Stem cell transplantation (SCT) can be used to treat patients with severe bone marrow injury, but the decision to use this therapy is very complicated. Currently, it is believed that with aggressive supportive care and early use of CSFs, patients only suffering from hematopoietic syndrome may survive a radiation dose of 7 to 8 Gy, but doses greater than 10 Gy are likely to be fatal, providing a narrow window of opportunity even if an appropriate match could be found. Stem cell transplantation use must also account for other factors, including the manner in which the exposed dose was estimated and its accuracy; the presence of other radiation syndromes; and whether other potentially significant concurrent organ injuries, such as burns or acute respiratory distress syndrome, are present because they have historically accounted for 70% of radiation deaths.7 Over the past 70 years, radiation incidents have generally produced only small numbers of patients requiring intensive care, the only exceptions being Chernobyl and Goiânia, although with the real threat of terrorism, emergency resources could become severely limited in the face of a large mass casualty event. If conditions were favorable and resources were available, it would be reasonable to attempt SCT in patients with a severe radiation exposure who have an otherwise grave prognosis.
Management of Internal Contamination
Internal contamination is assessed differently from external doses in that they are not measured but rather are calculated. These calculations are performed by a health physicist on samples such as nasal swabs, urine, or stool to estimate how much activity entered the body. Doses are termed committed doses defined as the doses received that last more than 50 years because of the internal deposit of the radionuclide. That is, the radionuclide dose is protracted and remains until it decays or is eliminated via normal kinetic processes. These doses are compared with the annual limits on intake (ALIs) provided by the EPA as a benchmark for medical decision making. Interpretation of committed doses from contaminated wounds requires special conversion factors provided by the NCRP.
Management of internal contamination is isotope dependent. There are more than 8,000 isotopes, making identification of the particular isotope critical. Although both radioactive decay and biologic elimination contribute to an even shorter effective half-life, medical treatment is directed at one of several categories, including reduction of GI absorption, blocking uptake (as with potassium iodide), isotopic dilution (water for tritium), chemical manipulation (sodium bicarbonate for uranium), excision of shrapnel, and chelation. Both NCRP reports No. 65 and No. 161 provide comprehensive information regarding decorporation of radionuclides; however, for the few isotopes of particular concern for industry, the military, and academic and medical centers, potassium iodide and pentetic acid (DTPA) are the most commonly applicable chelators (Antidotes in Depth: A44 and A45).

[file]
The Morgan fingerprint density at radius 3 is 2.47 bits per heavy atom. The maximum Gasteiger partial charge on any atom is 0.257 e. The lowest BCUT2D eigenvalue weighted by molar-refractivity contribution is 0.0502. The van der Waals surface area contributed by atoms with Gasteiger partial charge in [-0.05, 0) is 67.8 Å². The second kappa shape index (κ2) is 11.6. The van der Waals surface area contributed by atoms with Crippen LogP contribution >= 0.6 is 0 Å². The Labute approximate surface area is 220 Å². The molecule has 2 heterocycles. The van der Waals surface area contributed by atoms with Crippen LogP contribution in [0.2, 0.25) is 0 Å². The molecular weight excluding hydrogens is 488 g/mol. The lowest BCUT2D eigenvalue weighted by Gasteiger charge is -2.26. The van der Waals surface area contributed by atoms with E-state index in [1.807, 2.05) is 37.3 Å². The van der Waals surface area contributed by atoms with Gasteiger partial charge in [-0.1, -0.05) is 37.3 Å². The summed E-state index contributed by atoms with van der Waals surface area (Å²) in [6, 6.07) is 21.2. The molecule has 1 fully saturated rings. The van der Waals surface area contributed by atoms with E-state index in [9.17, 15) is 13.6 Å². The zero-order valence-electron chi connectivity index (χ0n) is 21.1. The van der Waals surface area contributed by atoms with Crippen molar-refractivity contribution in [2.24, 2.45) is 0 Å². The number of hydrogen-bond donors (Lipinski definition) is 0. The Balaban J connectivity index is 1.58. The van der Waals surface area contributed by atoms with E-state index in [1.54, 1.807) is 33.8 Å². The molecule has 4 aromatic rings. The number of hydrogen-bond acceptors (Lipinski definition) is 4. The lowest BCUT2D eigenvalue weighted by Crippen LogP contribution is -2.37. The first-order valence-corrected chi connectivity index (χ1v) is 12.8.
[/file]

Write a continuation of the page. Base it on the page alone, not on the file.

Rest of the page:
The prognosis of those exposed to radiation varies with the amount of the exposure, the type of medical care received, and the number of casualties in a given exposure scenario. Survival is inversely proportional to the radiation dose absorbed. Even relatively radioresistant cell types can be killed by high amounts of radiation. Historically, the mean lethal dose required to kill 50% of humans at 60 days (LD50/60) was about 3.5 Gy without supportive care. The addition of antibiotics and blood products increases that mean to 6 to 7 Gy. This dose is likely to be even higher for those treated early with CSFs in a specialized hospital. Coexisting traumatic injuries or burns will decrease the LD50/60. An acute dose of 20 Gy or more is considered supralethal. Historically, those who were exposed to greater than 10 Gy died despite care including 20 of 21 workers who were exposed anywhere from 6- to 16-Gy at Chernobyl and one worker at Tokaimura who was exposed to 17 Gy and died 3 months postexposure after requiring highly resource and labor-intensive care, including 10 L of fluid daily and extensive transfusion support.
During a catastrophic radiation incident, resources will likely become depleted to the extent that not all patients who require certain medical treatments to survive will be able to receive them. A consistent and transparent method to allocate scarce resources implemented by senior clinicians within their existing legal and ethical constructs should act to maximize the number of patients to survive, the number of life-years saved, and the individuals’ chances to live through each of life’s stages. The REMM Scarce Resources Triage Tool is available online for assistance in evaluating a patient’s prognosis, in which a patient’s injury extent may indicate an expectant prognosis assisting clinicians to help those who may survive instead.5,6,41
CONSIDERATION OF THE DECEASED
Contaminated bodies should be placed in a temporary morgue that is refrigerated. Use of the hospital morgue will lead to contamination there. These bodies should not be cremated because this will only redistribute the nuclear material, which is not destroyed by fire. Respect should be paid to the religious beliefs of family members of the deceased for whom cremation is the custom. Reconciling these personal and cultural beliefs necessitates extreme skill emphasizing cultural, religious and scientific understanding.
When exposure to radiation via medical examination is possible, pregnant women and physicians have exhibited great concern over possible injury to fetuses. In general, radiation effects to an embryo or fetus are dependent on its stage of development and the dose received. The medical decision to perform imaging or a diagnostic procedure that exposes any patient to radiation is always based on a risk-to-benefit analysis with a given patient’s situation.